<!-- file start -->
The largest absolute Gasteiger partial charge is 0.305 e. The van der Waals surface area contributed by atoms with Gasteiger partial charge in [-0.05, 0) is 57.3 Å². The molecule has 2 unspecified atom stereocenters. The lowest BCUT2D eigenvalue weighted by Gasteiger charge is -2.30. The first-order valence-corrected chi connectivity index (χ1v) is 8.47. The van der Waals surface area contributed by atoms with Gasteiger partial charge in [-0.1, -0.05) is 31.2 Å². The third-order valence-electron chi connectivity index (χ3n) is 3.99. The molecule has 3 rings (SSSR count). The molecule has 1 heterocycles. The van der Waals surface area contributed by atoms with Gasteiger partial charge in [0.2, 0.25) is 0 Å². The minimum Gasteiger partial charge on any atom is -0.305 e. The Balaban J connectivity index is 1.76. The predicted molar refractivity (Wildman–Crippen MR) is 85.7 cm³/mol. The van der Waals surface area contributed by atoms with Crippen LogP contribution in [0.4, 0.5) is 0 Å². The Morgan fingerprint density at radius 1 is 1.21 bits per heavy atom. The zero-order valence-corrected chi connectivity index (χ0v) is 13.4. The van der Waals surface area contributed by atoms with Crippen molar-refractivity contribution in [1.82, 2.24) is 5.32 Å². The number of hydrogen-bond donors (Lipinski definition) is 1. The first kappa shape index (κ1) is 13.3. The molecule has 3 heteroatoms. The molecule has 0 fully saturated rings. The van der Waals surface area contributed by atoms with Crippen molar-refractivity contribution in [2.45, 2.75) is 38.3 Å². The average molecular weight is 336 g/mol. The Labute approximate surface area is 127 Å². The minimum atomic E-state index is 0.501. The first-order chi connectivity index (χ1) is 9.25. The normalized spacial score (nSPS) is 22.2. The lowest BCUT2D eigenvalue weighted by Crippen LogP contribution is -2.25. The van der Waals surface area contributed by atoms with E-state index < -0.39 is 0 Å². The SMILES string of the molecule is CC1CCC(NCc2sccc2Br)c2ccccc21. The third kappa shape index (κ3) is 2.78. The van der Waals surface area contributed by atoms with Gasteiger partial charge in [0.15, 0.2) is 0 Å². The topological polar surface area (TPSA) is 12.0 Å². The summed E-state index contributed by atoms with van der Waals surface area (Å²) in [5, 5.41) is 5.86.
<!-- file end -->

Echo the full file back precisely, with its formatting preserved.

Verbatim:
The largest absolute Gasteiger partial charge is 0.305 e. The van der Waals surface area contributed by atoms with Gasteiger partial charge in [-0.05, 0) is 57.3 Å². The molecule has 2 unspecified atom stereocenters. The lowest BCUT2D eigenvalue weighted by Gasteiger charge is -2.30. The first-order valence-corrected chi connectivity index (χ1v) is 8.47. The van der Waals surface area contributed by atoms with Gasteiger partial charge in [-0.1, -0.05) is 31.2 Å². The third-order valence-electron chi connectivity index (χ3n) is 3.99. The molecule has 3 rings (SSSR count). The molecule has 1 heterocycles. The van der Waals surface area contributed by atoms with Gasteiger partial charge in [0.2, 0.25) is 0 Å². The minimum Gasteiger partial charge on any atom is -0.305 e. The Balaban J connectivity index is 1.76. The predicted molar refractivity (Wildman–Crippen MR) is 85.7 cm³/mol. The van der Waals surface area contributed by atoms with Crippen LogP contribution in [0.4, 0.5) is 0 Å². The Morgan fingerprint density at radius 1 is 1.21 bits per heavy atom. The zero-order valence-corrected chi connectivity index (χ0v) is 13.4. The van der Waals surface area contributed by atoms with Crippen molar-refractivity contribution in [1.82, 2.24) is 5.32 Å². The number of hydrogen-bond donors (Lipinski definition) is 1. The first kappa shape index (κ1) is 13.3. The molecule has 3 heteroatoms. The molecule has 0 fully saturated rings. The van der Waals surface area contributed by atoms with Crippen molar-refractivity contribution in [2.45, 2.75) is 38.3 Å². The average molecular weight is 336 g/mol. The Labute approximate surface area is 127 Å². The minimum atomic E-state index is 0.501. The first-order chi connectivity index (χ1) is 9.25. The normalized spacial score (nSPS) is 22.2. The lowest BCUT2D eigenvalue weighted by Crippen LogP contribution is -2.25. The van der Waals surface area contributed by atoms with E-state index < -0.39 is 0 Å². The SMILES string of the molecule is CC1CCC(NCc2sccc2Br)c2ccccc21. The third kappa shape index (κ3) is 2.78. The van der Waals surface area contributed by atoms with Gasteiger partial charge in [0.15, 0.2) is 0 Å². The topological polar surface area (TPSA) is 12.0 Å². The summed E-state index contributed by atoms with van der Waals surface area (Å²) in [5, 5.41) is 5.86.